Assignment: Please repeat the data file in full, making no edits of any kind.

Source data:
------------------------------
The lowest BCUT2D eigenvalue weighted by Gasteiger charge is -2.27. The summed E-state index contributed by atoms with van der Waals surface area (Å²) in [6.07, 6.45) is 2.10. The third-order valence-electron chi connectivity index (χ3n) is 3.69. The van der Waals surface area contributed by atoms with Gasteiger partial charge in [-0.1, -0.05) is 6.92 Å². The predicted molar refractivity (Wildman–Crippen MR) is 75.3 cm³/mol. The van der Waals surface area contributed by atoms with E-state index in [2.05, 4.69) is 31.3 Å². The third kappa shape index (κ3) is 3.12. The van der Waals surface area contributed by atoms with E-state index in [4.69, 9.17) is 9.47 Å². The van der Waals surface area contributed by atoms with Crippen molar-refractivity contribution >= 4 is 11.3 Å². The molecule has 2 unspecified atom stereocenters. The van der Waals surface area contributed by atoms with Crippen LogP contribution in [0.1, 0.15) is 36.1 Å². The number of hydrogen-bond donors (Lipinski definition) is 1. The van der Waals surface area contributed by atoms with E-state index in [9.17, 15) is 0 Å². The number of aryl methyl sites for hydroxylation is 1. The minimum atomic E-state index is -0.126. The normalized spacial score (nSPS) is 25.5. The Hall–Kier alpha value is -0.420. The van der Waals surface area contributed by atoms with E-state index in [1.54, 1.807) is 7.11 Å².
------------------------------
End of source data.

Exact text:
The lowest BCUT2D eigenvalue weighted by Gasteiger charge is -2.27. The summed E-state index contributed by atoms with van der Waals surface area (Å²) in [6.07, 6.45) is 2.10. The third-order valence-electron chi connectivity index (χ3n) is 3.69. The van der Waals surface area contributed by atoms with Gasteiger partial charge in [-0.1, -0.05) is 6.92 Å². The predicted molar refractivity (Wildman–Crippen MR) is 75.3 cm³/mol. The van der Waals surface area contributed by atoms with E-state index in [2.05, 4.69) is 31.3 Å². The third kappa shape index (κ3) is 3.12. The van der Waals surface area contributed by atoms with E-state index in [4.69, 9.17) is 9.47 Å². The van der Waals surface area contributed by atoms with Crippen molar-refractivity contribution >= 4 is 11.3 Å². The molecule has 2 unspecified atom stereocenters. The van der Waals surface area contributed by atoms with Crippen LogP contribution in [0.1, 0.15) is 36.1 Å². The number of hydrogen-bond donors (Lipinski definition) is 1. The van der Waals surface area contributed by atoms with E-state index in [9.17, 15) is 0 Å². The number of aryl methyl sites for hydroxylation is 1. The minimum atomic E-state index is -0.126. The normalized spacial score (nSPS) is 25.5. The Hall–Kier alpha value is -0.420. The van der Waals surface area contributed by atoms with E-state index in [1.54, 1.807) is 7.11 Å².